PARK Act

Permanency for At-Risk Kids Act

All legislation in the PARK Act is designed to ensure permanency for children who are at risk of being unnecessarily left in the foster care system and apart from their forever families.

This act will

  1. Prevent the termination of a minor parent’s parental rights from being used as grounds against them as adults.
  2. Provide a clear definition to “maintaining a significant parental relationship” in the adoption code.
  3. Give mandatory standing in juvenile court to non-relative caregivers after they have kept the child in their home for 12 months.
  4. Remove harmful delays from termination of parental rights (TPR) timelines.
  5. Set time limits for when inattentive relatives can petition for a foster child, if the foster parents plan on adopting the child.
  6. Add bonding to non-biological parents as grounds for TPR, if at least one other grounds for TPR is found.

Contact your Alabama legislator and let them know that you want them to vote for the PARK Act.

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I. Prevent the termination of a minor parent’s parental rights from being used as grounds against them as adults

If TPR occurs against a minor parent, that TPR should not be used against them in cases involving future children. Minor parents may be able to successfully parent future children. Other areas of law allow juvenile records to be sealed. In addition to protecting the minor parent, this helps ensure permanency for the at risk child of the minor parent, by changing a law that motivated the minor parents to fight TPR even when the parent might not have otherwise.

Additions in bold. Deletions in strikethrough.

II. Provide clear definition to “maintaining a significant parental relationship” in the adoption code.

The Alabama Adoption Code provides for implied consent, but the courts have had an inconsistent interpretation of § 26-10A-9(4) with regards to “maintaining a significant parental relationship”. These changes add clarity and allow adoptive parents to achieve permanency for their children when the biological parents fail to maintain a relationship with the child. Note that (4)(a) and (b) below use the same wording as grounds for TPR, § 12-15-319 (a) (10) and (11).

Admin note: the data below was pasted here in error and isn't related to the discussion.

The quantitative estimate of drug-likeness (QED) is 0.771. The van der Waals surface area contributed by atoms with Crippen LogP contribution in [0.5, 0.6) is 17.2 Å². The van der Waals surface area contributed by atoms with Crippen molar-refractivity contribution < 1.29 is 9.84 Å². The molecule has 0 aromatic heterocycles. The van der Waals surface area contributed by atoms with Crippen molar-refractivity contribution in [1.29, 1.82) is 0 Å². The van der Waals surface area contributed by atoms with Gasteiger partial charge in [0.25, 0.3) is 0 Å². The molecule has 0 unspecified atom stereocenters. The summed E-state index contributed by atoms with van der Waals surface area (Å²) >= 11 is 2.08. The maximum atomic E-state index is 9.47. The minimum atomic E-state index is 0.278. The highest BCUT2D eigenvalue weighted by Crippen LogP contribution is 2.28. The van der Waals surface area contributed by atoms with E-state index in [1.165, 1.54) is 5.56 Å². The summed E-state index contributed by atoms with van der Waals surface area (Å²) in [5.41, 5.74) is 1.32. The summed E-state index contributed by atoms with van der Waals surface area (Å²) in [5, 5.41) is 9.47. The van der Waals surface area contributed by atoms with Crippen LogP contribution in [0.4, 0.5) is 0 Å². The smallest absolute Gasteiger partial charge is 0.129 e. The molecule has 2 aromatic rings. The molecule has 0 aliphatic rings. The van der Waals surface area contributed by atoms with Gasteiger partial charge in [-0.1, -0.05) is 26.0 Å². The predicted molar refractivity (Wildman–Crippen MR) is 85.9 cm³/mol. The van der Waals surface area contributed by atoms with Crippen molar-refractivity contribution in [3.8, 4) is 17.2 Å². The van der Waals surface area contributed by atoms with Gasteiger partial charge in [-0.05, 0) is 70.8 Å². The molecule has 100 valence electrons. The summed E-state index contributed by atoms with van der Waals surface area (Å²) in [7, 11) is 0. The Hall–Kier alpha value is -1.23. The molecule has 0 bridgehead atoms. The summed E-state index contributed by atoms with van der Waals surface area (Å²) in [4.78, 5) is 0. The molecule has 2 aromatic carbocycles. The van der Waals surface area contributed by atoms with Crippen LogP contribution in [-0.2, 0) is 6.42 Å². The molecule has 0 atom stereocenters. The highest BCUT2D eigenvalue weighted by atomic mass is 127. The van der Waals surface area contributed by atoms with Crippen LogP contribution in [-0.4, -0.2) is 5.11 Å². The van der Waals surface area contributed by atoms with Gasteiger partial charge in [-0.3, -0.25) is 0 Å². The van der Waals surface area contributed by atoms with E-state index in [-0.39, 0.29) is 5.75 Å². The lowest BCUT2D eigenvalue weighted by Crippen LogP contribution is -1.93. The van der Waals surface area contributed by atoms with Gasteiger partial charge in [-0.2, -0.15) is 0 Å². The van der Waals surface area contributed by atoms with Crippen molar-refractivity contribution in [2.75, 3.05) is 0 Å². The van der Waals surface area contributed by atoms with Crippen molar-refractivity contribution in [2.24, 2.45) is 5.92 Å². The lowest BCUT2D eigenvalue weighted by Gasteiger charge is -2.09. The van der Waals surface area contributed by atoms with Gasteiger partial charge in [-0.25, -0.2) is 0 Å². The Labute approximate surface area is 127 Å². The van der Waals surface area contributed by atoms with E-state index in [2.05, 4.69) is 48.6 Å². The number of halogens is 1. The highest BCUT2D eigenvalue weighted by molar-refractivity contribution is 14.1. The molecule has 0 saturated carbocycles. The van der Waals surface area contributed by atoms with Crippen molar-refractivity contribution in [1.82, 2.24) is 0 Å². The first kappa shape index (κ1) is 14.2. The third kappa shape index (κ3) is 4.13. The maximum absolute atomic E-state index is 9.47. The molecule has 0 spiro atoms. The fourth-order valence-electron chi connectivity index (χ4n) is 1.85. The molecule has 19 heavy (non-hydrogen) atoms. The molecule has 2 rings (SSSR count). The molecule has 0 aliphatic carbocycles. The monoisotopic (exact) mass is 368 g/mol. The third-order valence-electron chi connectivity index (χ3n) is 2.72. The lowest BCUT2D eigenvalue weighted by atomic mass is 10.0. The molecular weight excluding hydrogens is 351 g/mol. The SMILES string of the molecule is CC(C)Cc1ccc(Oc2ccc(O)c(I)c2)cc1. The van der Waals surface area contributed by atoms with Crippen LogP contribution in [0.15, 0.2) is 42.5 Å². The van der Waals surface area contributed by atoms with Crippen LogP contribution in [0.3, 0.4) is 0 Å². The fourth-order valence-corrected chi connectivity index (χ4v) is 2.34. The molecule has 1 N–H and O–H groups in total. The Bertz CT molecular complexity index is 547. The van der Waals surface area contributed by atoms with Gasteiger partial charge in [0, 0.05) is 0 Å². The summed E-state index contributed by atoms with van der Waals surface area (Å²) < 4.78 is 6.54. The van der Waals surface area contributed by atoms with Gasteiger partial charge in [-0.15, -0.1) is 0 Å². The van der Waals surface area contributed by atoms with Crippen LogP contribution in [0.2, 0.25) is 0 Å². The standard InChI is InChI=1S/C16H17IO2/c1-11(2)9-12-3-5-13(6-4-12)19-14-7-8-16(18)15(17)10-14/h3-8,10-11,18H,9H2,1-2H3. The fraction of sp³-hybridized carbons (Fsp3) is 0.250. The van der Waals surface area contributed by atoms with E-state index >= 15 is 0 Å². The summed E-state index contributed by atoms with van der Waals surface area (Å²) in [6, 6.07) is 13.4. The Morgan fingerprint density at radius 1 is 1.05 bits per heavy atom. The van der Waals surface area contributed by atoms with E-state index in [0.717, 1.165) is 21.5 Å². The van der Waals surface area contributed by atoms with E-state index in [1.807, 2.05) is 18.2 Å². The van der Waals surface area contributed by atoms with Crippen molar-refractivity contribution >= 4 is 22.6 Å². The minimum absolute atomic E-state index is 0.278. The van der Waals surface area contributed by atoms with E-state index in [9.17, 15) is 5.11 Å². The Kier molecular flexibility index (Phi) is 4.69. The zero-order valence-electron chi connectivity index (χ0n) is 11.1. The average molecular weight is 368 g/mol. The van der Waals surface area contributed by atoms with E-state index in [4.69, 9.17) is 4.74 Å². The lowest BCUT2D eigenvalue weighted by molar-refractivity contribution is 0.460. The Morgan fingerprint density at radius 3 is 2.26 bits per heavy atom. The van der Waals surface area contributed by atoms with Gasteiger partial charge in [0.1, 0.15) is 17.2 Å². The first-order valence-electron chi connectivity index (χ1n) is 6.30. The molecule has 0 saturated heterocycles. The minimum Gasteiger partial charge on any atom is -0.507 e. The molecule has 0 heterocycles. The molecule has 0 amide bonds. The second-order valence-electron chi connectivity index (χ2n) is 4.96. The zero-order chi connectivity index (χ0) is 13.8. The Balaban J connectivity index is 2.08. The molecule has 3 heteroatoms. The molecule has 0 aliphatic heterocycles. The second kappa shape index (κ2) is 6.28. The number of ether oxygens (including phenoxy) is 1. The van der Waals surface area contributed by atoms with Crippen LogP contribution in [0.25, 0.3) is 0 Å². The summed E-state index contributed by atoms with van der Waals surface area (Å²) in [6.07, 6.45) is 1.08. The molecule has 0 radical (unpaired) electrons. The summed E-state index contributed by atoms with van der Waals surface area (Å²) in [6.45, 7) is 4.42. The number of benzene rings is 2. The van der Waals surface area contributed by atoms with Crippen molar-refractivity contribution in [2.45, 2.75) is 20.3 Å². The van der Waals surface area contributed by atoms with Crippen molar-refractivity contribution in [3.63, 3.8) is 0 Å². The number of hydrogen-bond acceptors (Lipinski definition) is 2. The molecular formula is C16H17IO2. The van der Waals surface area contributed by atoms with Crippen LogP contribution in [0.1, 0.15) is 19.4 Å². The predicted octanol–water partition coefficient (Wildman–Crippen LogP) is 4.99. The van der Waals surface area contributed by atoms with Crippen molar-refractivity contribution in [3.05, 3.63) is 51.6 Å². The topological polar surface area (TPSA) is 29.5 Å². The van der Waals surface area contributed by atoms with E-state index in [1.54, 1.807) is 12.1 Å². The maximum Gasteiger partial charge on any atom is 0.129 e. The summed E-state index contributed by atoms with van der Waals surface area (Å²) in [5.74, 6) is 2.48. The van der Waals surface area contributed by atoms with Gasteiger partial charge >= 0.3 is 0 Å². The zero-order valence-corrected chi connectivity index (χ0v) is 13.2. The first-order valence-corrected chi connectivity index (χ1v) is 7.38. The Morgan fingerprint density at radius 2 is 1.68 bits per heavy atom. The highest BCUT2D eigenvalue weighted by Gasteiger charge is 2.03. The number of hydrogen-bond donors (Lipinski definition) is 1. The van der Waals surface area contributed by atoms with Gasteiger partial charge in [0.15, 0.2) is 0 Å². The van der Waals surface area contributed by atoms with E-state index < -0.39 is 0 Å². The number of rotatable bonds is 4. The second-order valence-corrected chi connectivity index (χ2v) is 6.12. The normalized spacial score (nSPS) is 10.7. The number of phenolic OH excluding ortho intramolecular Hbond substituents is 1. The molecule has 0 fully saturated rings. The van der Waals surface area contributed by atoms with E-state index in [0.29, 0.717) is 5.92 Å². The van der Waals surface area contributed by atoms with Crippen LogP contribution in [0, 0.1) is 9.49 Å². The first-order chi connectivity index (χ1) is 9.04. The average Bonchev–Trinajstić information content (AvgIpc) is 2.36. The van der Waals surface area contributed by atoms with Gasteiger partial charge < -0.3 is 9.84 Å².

Additions in bold. Deletions in strikethrough.

III. Give mandatory standing in juvenile court to caregivers after having the child in their home for 12 months.

The people who have actually had a child in their care are best equipped to understand and seek the best interests of the child. Making them a party to the case adds further protection of the child.

Additions in bold. Deletions in strikethrough.

IV. Remove harmful delays from TPR timelines

The current TPR timeline has an opportunity for a significant delay. The PARK act ensures permanency for children in a timely manner by closing this gap. The current timeline is:
  • 12 months – DHR must file TPR for children in foster care for 12 of 22 months. §12-15-317 (1)
  • 45 days – To complete service of process. §12-15-318 (b)
  • 90 days or more – If service of process has not been completed, the petitioner (usually DHR) requests service by publication. This step is very commonly required. The judge has no timeline to answer the motion for publication, except the general rule that motions are denied if not answered in 90 days.
  • 4 weeks – For publication. §12-15-318 (d)
  • 90 days – To complete the TPR trial. §12-15-320 (a)
  • 30 days – To enter a final order. §12-15-320 (a)

Additions in bold. Deletions in strikethrough.

V. Set time limits for when inattentive relatives can petition for a foster child, if the foster parents plan on adopting the child

Sadly, it is all too common in foster care that a child’s relatives will not come forward until the last moment when TPR is imminent, after the child has established and adjusted to life in a new family. This law will encourage the best interests of the child by requiring relatives to come forward to care for the child soon after they are placed in foster care.

Additions in bold. Deletions in strikethrough.

VI. Add bonding to non-biological parents as grounds for TPR

If at least one other grounds for TPR is found, the court may consider bonding to current caregivers as additional grounds for TPR, if the child has been in the caregiver’s home for 12 or more months and evidence of the child’s bonding to the caregivers is presented. This protects children whose biological parents are unfit to care for them and have already formed another family relationship.

Additions in bold. Deletions in strikethrough.

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